[eJP note: This post, by Gidi Grinstein, was originally published on May 13, 2008, as part of a series on Philanthropy in Israel. With this year’s Jewish Funders Network conference taking place in Israel, we thought it would be timely to rerun the series.]
What is more important: funding of efficient projects or of building effective capacities and institutions? Farsighted Diaspora Jewish philanthropy that seeks to play a central role in Israeli society should shift its focus from the former to the latter. This represents a profound transformation of patterns of conduct of both philanthropists and nonprofits.
‘Institutions’ represent a unique type of ‘organization’. The latter are designed to address a specific challenge often in a specific context, for a limited period of time and by particular people, usually the founders. An ‘institution’ is designed to effectively and efficiently meet an array of challenges in a variety of contexts over a long period of time and independent of any specific individual.
The straightforward logic of this point is simple. Improving nonprofit management will enhance the effectiveness of every dollar spent.
But there is also a long-term effect. Israel’s nonprofits are a large part of its low-tech sector, which is underperforming compared to other developed nations. Better nonprofit management may propel an upgrade in the productivity of the low-tech sector, which is essential for Israel’s prosperity (see post no. 8 of this series).
Furthermore, building resilient institutions will ensure lasting impact on Israeli society particularly where these institutions address a vital societal need that stems from a government or a market failure (see post no. 14 of this series).
Finally, an agenda of nonprofit excellence may add an engine of growth to the Israeli economy. In the past few decades, excellence in Israel has been driven by the business sector (which is ranked 8th in the world. See Reut’s analysis “Public Sector Puts Brakes on Top15 Agenda”). In addition, academic and research institutions, as well as certain elite parts of the defense establishment, have also been critical engines.
The argument here is that the nonprofit world can become another such engine if philanthropists focus their resources on its excellence in management and execution. As nonprofits become increasingly important for the quality of life of citizens, such a focus can impact the lives of many. One effect may be the contribution to an atmosphere of uncompromising excellence that is essential for Israel’s survival and prosperity.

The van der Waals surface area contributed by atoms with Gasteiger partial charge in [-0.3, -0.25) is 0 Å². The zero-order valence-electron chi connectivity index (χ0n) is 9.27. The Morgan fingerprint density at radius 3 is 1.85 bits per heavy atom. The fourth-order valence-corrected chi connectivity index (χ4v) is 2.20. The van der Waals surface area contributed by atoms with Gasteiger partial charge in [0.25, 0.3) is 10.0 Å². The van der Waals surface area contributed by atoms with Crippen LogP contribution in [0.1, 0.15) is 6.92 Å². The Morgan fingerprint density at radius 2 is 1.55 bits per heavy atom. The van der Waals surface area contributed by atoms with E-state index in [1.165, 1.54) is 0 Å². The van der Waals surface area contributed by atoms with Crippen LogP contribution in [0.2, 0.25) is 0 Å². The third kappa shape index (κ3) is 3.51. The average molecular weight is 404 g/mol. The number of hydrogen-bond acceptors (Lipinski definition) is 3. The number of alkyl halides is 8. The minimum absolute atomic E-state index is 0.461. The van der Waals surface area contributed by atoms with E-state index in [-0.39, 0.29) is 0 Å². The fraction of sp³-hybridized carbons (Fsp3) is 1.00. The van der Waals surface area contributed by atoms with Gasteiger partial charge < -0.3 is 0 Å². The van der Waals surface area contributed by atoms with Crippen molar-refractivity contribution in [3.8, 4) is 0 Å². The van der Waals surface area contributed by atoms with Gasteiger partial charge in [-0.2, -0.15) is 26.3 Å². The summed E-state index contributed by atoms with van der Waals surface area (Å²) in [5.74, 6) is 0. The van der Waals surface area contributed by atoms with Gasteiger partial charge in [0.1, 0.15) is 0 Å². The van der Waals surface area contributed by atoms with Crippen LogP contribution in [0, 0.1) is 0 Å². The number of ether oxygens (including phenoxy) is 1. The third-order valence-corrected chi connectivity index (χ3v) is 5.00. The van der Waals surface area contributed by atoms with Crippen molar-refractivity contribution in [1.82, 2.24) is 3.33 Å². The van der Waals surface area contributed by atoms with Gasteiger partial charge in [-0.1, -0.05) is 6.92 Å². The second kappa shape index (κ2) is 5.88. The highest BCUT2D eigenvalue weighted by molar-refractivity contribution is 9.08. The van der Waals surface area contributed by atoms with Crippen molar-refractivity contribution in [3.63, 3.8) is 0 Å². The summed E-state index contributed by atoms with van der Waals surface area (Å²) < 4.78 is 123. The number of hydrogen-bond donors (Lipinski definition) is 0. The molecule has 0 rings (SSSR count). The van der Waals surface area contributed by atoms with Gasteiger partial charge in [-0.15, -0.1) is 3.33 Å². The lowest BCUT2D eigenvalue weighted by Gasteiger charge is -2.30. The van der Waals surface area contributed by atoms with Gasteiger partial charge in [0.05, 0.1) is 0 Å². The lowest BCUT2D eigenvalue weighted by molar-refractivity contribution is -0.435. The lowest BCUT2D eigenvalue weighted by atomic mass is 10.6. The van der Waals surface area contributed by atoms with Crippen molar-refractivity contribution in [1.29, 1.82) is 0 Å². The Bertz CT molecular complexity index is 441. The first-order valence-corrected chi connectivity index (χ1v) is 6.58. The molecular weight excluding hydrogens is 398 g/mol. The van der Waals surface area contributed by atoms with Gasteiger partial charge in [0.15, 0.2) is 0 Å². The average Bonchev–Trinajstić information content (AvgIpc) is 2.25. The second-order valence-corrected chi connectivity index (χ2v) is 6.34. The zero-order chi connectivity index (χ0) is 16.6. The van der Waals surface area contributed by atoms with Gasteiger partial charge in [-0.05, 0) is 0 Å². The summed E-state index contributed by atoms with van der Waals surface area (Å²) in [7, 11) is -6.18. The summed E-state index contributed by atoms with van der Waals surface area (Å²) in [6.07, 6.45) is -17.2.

Why does a shift of focus towards better nonprofit management or institution-building represent a fundamental transformation? This is because many philanthropists are focused on and demand measurable results and a ‘bigger bang for the buck’. Their incentives are geared towards carrying out projects and promoting quick and tangible outcomes. The traditional expectation of no more than 20% overhead does not allow enough investment in institution and capacity building. Hence, building resilient organizations is sometimes sacrificed for short-term performance.
What does institution and capacity building mean in practice? I am not an expert on this topic nor on good practices of nonprofit management. However, some articles I recently read, particularly Jerry Hauser’s Organizational Lessons for Nonprofits (The McKinsey Quarterly, 2003 Special Edition: The Value in Organization, pp. 61-69; William F. Meehan III, Reinventing Philanthropy, The McKinsey Quarterly, pp. 120-122), may provide a few guidelines such as:
- Insist that nonprofits define a vision of the world that they are trying to help create; a mission that is relevant to that vision; a strategy to serve the mission that has a unique value proposition; and the core values of the organization.
- Demand that the grantees define solid, quantifiable performance goals and make specific people responsible for achieving these goals.
- Help nonprofits transcend the common start-up dynamics and tendencies of egalitarian management-by-consensus to build professional business-like organizational structures with senior management teams even if it requires nonprofits to spend more cents-per-dollar on management and overhead.
- Insist on replacing the start-up friends-and-family boards with strong and effective boards that are geared to meet the challenges of the organization. (See Paul J. Jansen and Andrea R. Kilpatrick, TheDynamic Nonprofit Board, The McKinsey Quarterly 2004 no. 2, pp. 21-29.)
- Ensure a stable financial base and systematically broaden it. This means transitioning from the prevailing pattern of setting development goals that are based on a wish list of desired programs to deriving the programming from sustainable budgets.
- Insist on transparency and accountability based on comprehensive and accurate information that allows evaluation of effectiveness and efficiency.
These principles sound simple and good for both donors and recipients. Why then is it not happening to a significant degree? My answer is that unfortunately Israeli grantees are often not expected to rise to the business and management standards of their donors. Furthermore, sometimes they are not even expected to meet standards that would have been expected from parallel grantees in America.
This is wrong and should change. Most philanthropic dollars are donated or overseen by people who have been very successful in the business world. Their success is often the outcome of high standards, which they are later called upon to apply to their favorite charitable organization. Philanthropic giving in Israel should be no exception. We should be held to the highest standards and helped to meet them.
Gidi Grinstein is the Founder and President of the Reut Institute.